The American Opioid Epidemic, Explained

The American Opioid Epidemic, Explained

The American opioid epidemic is a significant health issue that has reached a crisis level. Along with heroin, opioids have contributed to 75,673 deaths in the United States in a 12-month period ending April 2021. Created as a “safer” alternative to opiates and earlier prescription painkiller medications, opioids have devastated those addicted, their families, and communities across the United States. 

With no end in sight, lawmakers and healthcare policymakers have been scrambling to find solutions to stem the tide of this epidemic which claims over 130 lives per day.

This article will discuss the opioid epidemic in America in greater detail. We will dive deeper into what opioids are and why they are so addictive. We will also discuss the origins of the opioid epidemic in America and where you can find help if you are struggling with prescription painkiller addiction.


What are Opioids?

Opioids are a class of synthetic and semi-synthetic medications that doctors commonly prescribe to help patients manage pain from major surgeries and chronic diseases such as cancer. These medications are designed to attach to opioid receptors found in the brain as well as the stomach and the spinal cord. When administered, opioids block pain messages from transmitting through the body. As a result, people on opioid medications feel a tremendous sense of euphoria and relaxation.

Common opioids that doctors prescribe include:

  • Oxycontin
  • Percocet
  • Percodan
  • Tramadol
  • Fentanyl
  • Methadone

Drugs such as heroin and morphine are often included as opioids. While technically known as opiates because they are created from the sap from the poppy plant, they produce the same effect as synthetic opioid medications.


Why Are Opioids Addictive?

There are many people who feel that opioids are “safe” because they are prescribed by doctors and used to treat legitimate medical issues. The reality is that opioids are often more potent than opiate drugs such as heroin. For example, fentanyl is 100 times more potent than heroin or morphine. When people are prescribed prescription painkillers, it is done under strict medical supervision and monitoring by experienced medical personnel. Even under this strict monitoring, people can still become addicted to opioids.

How is this possible?

As stated earlier, opioids attach to specific opioid receptors in the brain. The connection these drugs have to these receptors is like a key to a lock. Opioids release vast amounts of dopamine, which is known as the brain’s own “feel good” neurotransmitter. The area of the brain dopamine targets is the mesolimbic brain region where the “reward centers” life. As a result, the rush and pleasure felt when opioids are taken are extremely reinforcing. People will take more opioids to replicate those feelings.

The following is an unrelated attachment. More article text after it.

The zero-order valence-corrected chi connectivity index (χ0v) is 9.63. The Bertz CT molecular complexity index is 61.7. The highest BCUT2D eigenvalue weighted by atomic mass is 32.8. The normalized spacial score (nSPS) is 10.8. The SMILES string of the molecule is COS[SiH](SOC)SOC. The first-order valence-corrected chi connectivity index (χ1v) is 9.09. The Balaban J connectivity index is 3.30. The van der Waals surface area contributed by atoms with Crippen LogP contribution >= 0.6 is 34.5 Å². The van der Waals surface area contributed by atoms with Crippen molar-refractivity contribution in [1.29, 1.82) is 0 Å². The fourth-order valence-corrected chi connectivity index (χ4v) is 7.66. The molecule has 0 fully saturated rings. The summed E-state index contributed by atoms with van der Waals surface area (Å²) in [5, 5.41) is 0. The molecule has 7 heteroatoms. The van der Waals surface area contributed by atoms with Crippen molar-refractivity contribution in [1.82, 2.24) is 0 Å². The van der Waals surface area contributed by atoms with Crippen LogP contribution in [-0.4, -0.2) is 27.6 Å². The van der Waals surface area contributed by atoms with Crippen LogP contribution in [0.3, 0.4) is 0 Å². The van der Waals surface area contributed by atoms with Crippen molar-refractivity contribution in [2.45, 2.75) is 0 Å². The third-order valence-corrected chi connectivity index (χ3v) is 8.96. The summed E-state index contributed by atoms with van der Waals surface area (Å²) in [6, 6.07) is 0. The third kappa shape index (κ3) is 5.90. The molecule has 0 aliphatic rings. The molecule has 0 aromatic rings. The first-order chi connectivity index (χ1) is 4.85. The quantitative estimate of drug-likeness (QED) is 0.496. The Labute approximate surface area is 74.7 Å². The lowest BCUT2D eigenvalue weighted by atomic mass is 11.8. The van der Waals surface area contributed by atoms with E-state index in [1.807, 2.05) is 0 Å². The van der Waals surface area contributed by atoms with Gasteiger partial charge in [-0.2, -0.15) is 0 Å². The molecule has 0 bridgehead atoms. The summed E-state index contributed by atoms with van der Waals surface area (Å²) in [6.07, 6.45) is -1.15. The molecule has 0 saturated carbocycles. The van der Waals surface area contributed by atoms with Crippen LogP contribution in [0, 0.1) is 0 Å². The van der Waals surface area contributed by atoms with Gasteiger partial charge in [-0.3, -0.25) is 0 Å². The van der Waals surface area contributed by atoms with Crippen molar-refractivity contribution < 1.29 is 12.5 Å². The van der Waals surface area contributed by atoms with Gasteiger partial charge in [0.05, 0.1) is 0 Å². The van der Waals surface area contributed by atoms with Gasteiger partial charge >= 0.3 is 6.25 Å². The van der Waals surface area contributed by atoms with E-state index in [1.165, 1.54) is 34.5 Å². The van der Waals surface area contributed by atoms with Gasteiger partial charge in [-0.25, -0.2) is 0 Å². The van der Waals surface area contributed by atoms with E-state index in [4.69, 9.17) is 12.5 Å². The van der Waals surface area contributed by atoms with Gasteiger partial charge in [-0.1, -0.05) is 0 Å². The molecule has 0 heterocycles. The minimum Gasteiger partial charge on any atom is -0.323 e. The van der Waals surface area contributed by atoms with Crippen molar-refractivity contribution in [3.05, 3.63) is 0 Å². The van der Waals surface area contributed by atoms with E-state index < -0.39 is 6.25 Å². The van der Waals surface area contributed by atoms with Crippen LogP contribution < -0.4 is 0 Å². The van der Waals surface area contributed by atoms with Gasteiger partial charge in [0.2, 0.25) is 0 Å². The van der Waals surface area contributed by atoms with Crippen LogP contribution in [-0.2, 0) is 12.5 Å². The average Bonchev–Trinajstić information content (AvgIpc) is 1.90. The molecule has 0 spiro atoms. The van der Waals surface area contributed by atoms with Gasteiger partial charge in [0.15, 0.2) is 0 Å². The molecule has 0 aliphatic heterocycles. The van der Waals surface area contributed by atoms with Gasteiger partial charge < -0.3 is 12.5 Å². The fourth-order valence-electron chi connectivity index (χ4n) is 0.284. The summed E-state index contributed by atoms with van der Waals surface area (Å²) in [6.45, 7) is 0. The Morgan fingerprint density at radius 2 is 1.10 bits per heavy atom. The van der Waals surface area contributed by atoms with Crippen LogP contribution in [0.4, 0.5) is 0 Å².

People will continue to take opioids because the withdrawal symptoms are painful and uncomfortable to endure. Withdrawal symptoms often appear approximately 12 hours after the last done and can include the following:

  • Anxiety
  • Restlessness
  • Insomnia
  • Widened (dilated) pupils
  • Body aches
  • Vomiting
  • Belly cramps
  • Diarrhea
  • Fever
  • Rapid breathing
  • High blood pressure
  • Hallucinations
  • Seizures

If people have underlying medical conditions or are taking multiple substances, these withdrawal symptoms can be life-threatening.


History of Opioids and the Opioid Epidemic in America

While opioid addiction in America has been front and center for the past few years, it is not a new phenomenon. The history of the opioid epidemic in America can be traced back to the 1980s. At that time, the general consensus among health providers was that opioid medications were a safer alternative to manage pain. 

In the mid 1990s, Purdue Pharma developed OxyContin, which was touted as being a “safe alternative” and was aggressively marketed to healthcare providers. Operating under the philosophy that opioids were only addictive if used recreationally, doctors increased their prescriptions of opioid medications. There were also vulnerabilities in the healthcare system, with many doctors in private practice who could increase income by seeing more patients and prescribing more painkillers.

Between the late 1990s and 2010, there was a gradual increase in opioid deaths because of the ability for users to stockpile medications due to patient privacy laws and the rise of the black market for medications. When laws were changed, and supplies became more restricted, users transitioned to using illicit opioids like heroin because it was more plentiful and inexpensive. 

Around 2013, heroin dealers began to cut their products with fentanyl and other fillers. The use of fentanyl in this capacity created an explosion in overdose deaths for several years. This effect is continued to be seen today.


Don’t Become Another Statistic… Call The Last House Today!

The American opioid epidemic has claimed hundreds of thousands of lives. If you are struggling with opioid addiction, today is the day to get professional help. Located in Santa Monica, CA, The Last House is a premier men’s sober living program in Southern California.

With three decades of cumulative experience, our treatment staff has a proven track record of helping those in the grip of opioid addiction. No matter the severity of your addiction, our individualized treatment programs will give you the tools and support you need to overcome your opioid addiction for good.

Call The Last House today and begin your recovery journey.

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